Juan Ruiz went to her photocopier and printed a copy of the prescription. He then produced a bottle of white-out, a fine point black ink pen, and a small plastic ruler. As Alex watched, he carefully obliterated everything from the original that she had written. Where a black line had been touched by the white-out, he carefully restored it. Then he photocopied the new version. As long as I am this close to the original, I could always check Karen’s files to determine which printing company she used and which paper stock the company used. If I had time, I’d duplicate the stock. “But for now,” he said, writing with a blue ink ball-point pen, “I’ll just imitate Karina’s writing as best I can. I have a nice new blank prescription. I’ll write it for Juan Ruiz Montoya, today, born 03/10/1910, and my address is… Dante’s 8th Circle….and the medicine I need is… let’s see… a Viagra chile perro stat. Ok?”
“You’re asking me?” She laughed.
Alex tried to appear to be serious. “And isn’t the 8th Circle reserved for seducers and forgers. Which one do you plan to be? I mean… for a guy who needs Viagra…”
Juan laughed. “I’m taking your Fifth Amendment.” Then he turned the new prescription upside down and copied her signature. “But instead of seducer, you can try ‘forger.’ Did you or did you not just write me for a Viagra chile perro today?”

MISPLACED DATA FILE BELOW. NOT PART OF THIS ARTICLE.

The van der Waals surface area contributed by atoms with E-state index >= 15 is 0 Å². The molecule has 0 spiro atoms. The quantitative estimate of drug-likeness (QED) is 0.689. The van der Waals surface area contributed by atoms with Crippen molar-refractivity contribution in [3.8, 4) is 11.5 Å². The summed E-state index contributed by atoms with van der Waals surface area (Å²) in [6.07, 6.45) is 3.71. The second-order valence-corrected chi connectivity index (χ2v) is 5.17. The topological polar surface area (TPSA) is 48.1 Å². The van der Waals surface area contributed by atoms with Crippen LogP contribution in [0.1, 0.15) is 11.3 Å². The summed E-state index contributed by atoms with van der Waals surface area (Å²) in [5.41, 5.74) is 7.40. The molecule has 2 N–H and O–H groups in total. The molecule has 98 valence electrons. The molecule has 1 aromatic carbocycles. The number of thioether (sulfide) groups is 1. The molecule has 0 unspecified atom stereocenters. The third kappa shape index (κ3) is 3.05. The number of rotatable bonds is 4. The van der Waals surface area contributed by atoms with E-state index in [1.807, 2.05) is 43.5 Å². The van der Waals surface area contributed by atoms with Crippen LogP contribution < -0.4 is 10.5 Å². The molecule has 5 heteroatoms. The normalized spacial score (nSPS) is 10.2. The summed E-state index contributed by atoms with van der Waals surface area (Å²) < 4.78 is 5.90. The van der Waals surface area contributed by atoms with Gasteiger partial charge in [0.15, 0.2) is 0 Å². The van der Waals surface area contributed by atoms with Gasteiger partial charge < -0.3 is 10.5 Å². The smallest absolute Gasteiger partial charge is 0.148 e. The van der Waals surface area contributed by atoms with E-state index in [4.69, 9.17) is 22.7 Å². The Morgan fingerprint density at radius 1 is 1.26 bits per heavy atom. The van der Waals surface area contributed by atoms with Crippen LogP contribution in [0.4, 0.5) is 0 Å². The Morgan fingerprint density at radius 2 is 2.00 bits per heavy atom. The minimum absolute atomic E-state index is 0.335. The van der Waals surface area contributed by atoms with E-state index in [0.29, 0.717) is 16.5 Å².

“You are a fool,” Karen said as he handed her the prescription. And then her eyes grew wide. “My God,” she said. “This absolutely looks authentic. All the same ink. Original ink. Date, Rx, Signature. I wouldn’t have ever believed it.”
She handed it to Alex who verified that it did indeed look like an authentic prescription. “If you cut this to size with a paper-cutter, it would be perfect.”
“Do you remember the note Louisa found in Agnes’s bed?”
“Yes, she had started to write Cerba or Cerbe and didn’t finish the word. I gave it to you.”
“And I’ve got a copy of it right here!” Juan explained to the insurance detective, “We thought it might have been ‘Cerberus’ the dog or even ‘Cerbatana’ – a blowgun. But I found out what it was. Cerbera Odollam.” He carefully spelled out the name. “Look it up,” he said.
Karen googled the name and was speechless. “I don’t believe it. It’s one of the most poisonous things on the planet. ‘The Suicide Tree.’ And its effects do mimic bradycardia. The heart slows down until the victim dies four to six hours later. Does The Beagle have one of these trees in the garden?”